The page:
Cancer survival rates vary widely between European countries, with differences in timeliness of diagnosis thought to be one key reason. There is little evidence on the way in which different healthcare systems influence Primary Care Practitioners’ (PCPs’) referral decisions in patients that could have cancer.
This study aimed to explore PCPs’ diagnostic actions (whether or not they perform a key diagnostic test and/or refer to a specialist) in patients with symptoms that could be due to cancer and how they vary across European countries.
A primary care survey. PCPs were given vignettes describing patients with symptoms that could indicate cancer and asked how they would manage these patients. The likelihood of taking immediate diagnostic action (a diagnostic test and/or referral) in the different participating countries was analysed. Comparisons between the likelihood of taking immediate diagnostic action and physician characteristics were calculated.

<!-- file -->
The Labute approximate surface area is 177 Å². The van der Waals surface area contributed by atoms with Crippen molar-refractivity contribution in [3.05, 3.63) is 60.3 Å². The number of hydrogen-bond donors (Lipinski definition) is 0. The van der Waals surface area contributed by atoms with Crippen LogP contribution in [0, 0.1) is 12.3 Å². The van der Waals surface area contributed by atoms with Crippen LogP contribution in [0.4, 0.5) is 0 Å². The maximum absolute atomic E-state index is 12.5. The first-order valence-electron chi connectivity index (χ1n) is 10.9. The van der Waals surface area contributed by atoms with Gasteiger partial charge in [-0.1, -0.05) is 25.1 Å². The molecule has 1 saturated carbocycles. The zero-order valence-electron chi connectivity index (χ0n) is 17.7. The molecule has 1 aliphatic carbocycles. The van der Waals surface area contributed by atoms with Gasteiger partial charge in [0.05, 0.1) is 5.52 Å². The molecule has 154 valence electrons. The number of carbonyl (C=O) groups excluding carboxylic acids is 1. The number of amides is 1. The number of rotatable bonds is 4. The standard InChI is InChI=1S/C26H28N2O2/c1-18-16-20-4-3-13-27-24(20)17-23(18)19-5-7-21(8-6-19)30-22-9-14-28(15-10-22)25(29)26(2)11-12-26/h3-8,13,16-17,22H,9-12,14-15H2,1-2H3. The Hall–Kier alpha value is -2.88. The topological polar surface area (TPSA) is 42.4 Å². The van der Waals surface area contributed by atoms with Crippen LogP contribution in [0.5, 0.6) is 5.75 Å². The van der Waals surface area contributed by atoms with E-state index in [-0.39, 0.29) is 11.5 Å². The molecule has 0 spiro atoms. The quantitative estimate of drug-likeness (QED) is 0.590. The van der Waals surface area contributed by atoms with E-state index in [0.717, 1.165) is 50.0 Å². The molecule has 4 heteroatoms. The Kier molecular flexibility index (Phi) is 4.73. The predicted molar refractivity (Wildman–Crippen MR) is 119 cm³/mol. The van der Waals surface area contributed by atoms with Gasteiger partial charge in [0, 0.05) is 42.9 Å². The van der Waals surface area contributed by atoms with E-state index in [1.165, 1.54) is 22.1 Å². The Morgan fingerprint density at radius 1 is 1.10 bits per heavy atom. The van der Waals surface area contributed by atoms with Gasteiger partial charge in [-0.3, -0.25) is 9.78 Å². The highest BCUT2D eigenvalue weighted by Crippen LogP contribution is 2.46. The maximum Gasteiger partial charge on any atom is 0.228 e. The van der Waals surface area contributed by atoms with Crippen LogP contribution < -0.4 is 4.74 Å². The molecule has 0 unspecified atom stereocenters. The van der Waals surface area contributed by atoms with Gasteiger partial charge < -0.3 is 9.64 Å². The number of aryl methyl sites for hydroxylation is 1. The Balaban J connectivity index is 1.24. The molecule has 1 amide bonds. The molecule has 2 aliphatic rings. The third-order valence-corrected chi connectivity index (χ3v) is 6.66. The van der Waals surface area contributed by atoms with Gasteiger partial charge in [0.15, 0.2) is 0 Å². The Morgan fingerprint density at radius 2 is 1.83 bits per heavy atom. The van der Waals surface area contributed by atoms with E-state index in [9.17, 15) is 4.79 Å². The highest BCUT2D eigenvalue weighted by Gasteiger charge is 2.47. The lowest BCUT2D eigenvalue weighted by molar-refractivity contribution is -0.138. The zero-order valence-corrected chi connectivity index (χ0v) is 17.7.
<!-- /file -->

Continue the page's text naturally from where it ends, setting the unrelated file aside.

Centres in twenty European countries with widely varying cancer survival rates.
A total of 2,086 PCPs answered the survey question, with a median of 72 PCPs per country.
PCPs’ likelihood of immediate diagnostic action at the first consultation varied from 50% to 82% between countries. PCPs who were more experienced were more likely to take immediate diagnostic action than their peers.
When given vignettes of patients with a low but significant possibility of cancer, more than half of PCPs across Europe would take diagnostic action, most often by ordering diagnostic tests. However, there are substantial between-country variations.
|Publication status||Accepted/In press - 5 Aug 2020|
- Delivery of Health Care
- Primary Health Care
- Decision Making